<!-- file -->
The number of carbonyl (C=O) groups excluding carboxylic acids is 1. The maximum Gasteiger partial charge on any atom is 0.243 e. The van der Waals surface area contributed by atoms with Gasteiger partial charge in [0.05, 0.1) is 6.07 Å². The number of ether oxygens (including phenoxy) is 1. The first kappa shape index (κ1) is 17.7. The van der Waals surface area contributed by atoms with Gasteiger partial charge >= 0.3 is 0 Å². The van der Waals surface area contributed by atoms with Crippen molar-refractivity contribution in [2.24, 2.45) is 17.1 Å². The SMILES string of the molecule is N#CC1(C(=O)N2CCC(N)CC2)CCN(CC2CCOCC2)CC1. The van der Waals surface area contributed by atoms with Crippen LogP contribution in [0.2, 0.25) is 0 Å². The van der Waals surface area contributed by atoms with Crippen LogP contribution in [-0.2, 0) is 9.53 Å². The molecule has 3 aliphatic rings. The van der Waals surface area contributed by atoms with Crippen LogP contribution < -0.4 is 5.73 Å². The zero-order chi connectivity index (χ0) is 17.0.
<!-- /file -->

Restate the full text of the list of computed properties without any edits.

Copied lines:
The number of carbonyl (C=O) groups excluding carboxylic acids is 1. The maximum Gasteiger partial charge on any atom is 0.243 e. The van der Waals surface area contributed by atoms with Gasteiger partial charge in [0.05, 0.1) is 6.07 Å². The number of ether oxygens (including phenoxy) is 1. The first kappa shape index (κ1) is 17.7. The van der Waals surface area contributed by atoms with Gasteiger partial charge >= 0.3 is 0 Å². The van der Waals surface area contributed by atoms with Crippen molar-refractivity contribution in [2.24, 2.45) is 17.1 Å². The SMILES string of the molecule is N#CC1(C(=O)N2CCC(N)CC2)CCN(CC2CCOCC2)CC1. The van der Waals surface area contributed by atoms with Crippen LogP contribution in [0.2, 0.25) is 0 Å². The van der Waals surface area contributed by atoms with Crippen LogP contribution in [-0.2, 0) is 9.53 Å². The molecule has 3 aliphatic rings. The van der Waals surface area contributed by atoms with Crippen LogP contribution < -0.4 is 5.73 Å². The zero-order chi connectivity index (χ0) is 17.0.